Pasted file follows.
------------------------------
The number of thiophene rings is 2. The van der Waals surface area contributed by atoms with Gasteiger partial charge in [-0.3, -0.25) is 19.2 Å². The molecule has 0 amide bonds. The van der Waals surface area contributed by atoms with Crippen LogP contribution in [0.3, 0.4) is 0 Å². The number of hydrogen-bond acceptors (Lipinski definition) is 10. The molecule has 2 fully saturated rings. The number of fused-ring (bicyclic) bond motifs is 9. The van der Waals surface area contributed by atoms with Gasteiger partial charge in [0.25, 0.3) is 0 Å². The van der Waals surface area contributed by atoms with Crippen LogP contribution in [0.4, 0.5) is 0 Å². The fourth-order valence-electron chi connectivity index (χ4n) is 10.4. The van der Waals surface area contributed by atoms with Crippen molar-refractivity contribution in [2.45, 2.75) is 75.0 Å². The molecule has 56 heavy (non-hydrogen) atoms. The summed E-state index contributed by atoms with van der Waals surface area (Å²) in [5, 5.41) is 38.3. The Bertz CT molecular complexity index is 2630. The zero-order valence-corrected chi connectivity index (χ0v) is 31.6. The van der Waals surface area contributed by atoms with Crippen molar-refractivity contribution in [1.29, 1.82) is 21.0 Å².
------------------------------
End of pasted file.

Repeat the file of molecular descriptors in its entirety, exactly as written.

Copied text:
The number of thiophene rings is 2. The van der Waals surface area contributed by atoms with Gasteiger partial charge in [-0.3, -0.25) is 19.2 Å². The molecule has 0 amide bonds. The van der Waals surface area contributed by atoms with Crippen LogP contribution in [0.3, 0.4) is 0 Å². The number of hydrogen-bond acceptors (Lipinski definition) is 10. The molecule has 2 fully saturated rings. The number of fused-ring (bicyclic) bond motifs is 9. The van der Waals surface area contributed by atoms with Gasteiger partial charge in [0.25, 0.3) is 0 Å². The van der Waals surface area contributed by atoms with Crippen LogP contribution in [0.4, 0.5) is 0 Å². The fourth-order valence-electron chi connectivity index (χ4n) is 10.4. The van der Waals surface area contributed by atoms with Crippen molar-refractivity contribution in [2.45, 2.75) is 75.0 Å². The molecule has 56 heavy (non-hydrogen) atoms. The summed E-state index contributed by atoms with van der Waals surface area (Å²) in [5, 5.41) is 38.3. The Bertz CT molecular complexity index is 2630. The zero-order valence-corrected chi connectivity index (χ0v) is 31.6. The van der Waals surface area contributed by atoms with Crippen molar-refractivity contribution in [1.29, 1.82) is 21.0 Å².